For example, say you wanted to find the strategy that gave the you highest chance of winning at least the modest sum of $500.  Then you’d want to use the strategy 0%|0%|0%|20%|30%|50%, where $500 is -1.012 standard deviations away from the mean, corresponding to an estimated chance of 84.4% of making at least $500.  If you wanted to shoot higher and maximize your chances of making $2,500, then the riskier strategy of 50%|90%|100%|100%|100%|100% would give you the best chance.

Rule Changes

The Money Cards underwent several rule changes over the years, each in the favor of the contestants.  Two years into the show’s run, the rule concerning ties changed. Where before ties were considered losses (meaning it would be possible to lose on an Ace or 2), ties were now considered pushes – no money was gained or lost if the same card came up twice.  For one thing, this now meant that all strategies should end in 100% for Aces and 2’s, since there was no possible way to lose money.  It also would allow contestants to play more conservatively to find the best strategy for minimum values.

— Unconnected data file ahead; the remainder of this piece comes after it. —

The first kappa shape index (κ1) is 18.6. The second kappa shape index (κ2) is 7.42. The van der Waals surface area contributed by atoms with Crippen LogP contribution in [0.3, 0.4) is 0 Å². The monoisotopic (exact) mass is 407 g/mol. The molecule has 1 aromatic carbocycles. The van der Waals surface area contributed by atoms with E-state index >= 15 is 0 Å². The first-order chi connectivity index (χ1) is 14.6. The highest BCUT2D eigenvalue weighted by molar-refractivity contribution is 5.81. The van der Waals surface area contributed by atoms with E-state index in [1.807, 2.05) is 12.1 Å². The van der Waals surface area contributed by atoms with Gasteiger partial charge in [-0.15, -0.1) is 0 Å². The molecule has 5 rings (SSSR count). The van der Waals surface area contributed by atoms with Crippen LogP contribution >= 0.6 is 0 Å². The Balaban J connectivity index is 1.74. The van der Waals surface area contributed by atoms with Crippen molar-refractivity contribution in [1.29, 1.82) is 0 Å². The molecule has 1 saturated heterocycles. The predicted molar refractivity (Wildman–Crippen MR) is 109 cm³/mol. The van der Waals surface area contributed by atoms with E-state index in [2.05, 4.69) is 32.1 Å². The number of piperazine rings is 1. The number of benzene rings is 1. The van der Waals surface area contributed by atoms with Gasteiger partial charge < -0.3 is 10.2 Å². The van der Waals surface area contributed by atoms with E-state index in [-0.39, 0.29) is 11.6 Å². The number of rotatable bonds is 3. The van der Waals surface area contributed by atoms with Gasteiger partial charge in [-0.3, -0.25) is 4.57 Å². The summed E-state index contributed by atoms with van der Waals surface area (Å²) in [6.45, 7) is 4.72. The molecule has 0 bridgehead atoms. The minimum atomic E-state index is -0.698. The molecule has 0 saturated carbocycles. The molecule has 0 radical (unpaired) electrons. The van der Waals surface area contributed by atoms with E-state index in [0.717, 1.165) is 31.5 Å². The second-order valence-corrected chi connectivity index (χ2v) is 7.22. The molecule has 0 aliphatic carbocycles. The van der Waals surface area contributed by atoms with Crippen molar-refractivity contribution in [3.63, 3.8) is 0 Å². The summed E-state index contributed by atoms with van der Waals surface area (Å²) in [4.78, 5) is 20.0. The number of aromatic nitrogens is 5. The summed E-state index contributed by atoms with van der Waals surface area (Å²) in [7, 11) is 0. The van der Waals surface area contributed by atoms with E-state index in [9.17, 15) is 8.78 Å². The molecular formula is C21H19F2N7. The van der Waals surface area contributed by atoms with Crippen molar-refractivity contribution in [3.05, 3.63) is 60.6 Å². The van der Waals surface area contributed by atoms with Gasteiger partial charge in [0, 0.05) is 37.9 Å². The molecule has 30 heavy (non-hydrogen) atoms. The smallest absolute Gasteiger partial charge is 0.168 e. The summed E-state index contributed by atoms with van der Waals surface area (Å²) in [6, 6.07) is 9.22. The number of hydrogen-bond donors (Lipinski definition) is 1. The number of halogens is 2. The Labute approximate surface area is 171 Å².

When the show was revived in 1986, two major rule changes happened to the Money Cards.  Firstly, the amount of money given to the contestant upon reaching the second row was increased to $400, making the top prize a round $32,000. The second big change had to do with when the contestant could change cards.  Now, instead of just the first card on each level being changed, you could change any card at any time, but only once per level.  This complicated the strategy involving choosing when to change cards, the analysis of which we will leave for another time.

Our Final Answer

In case you want to try these strategies out yourself, we’ve created a series of charts which will give you the ideal strategy given the minimum amount you want to win for any of the three rule sets.  While we can’t point to a single strategy and say it’s the best strategy to follow, looking at these charts and gauging how risky you would want to be would take you a long way to maximizing your potential earnings.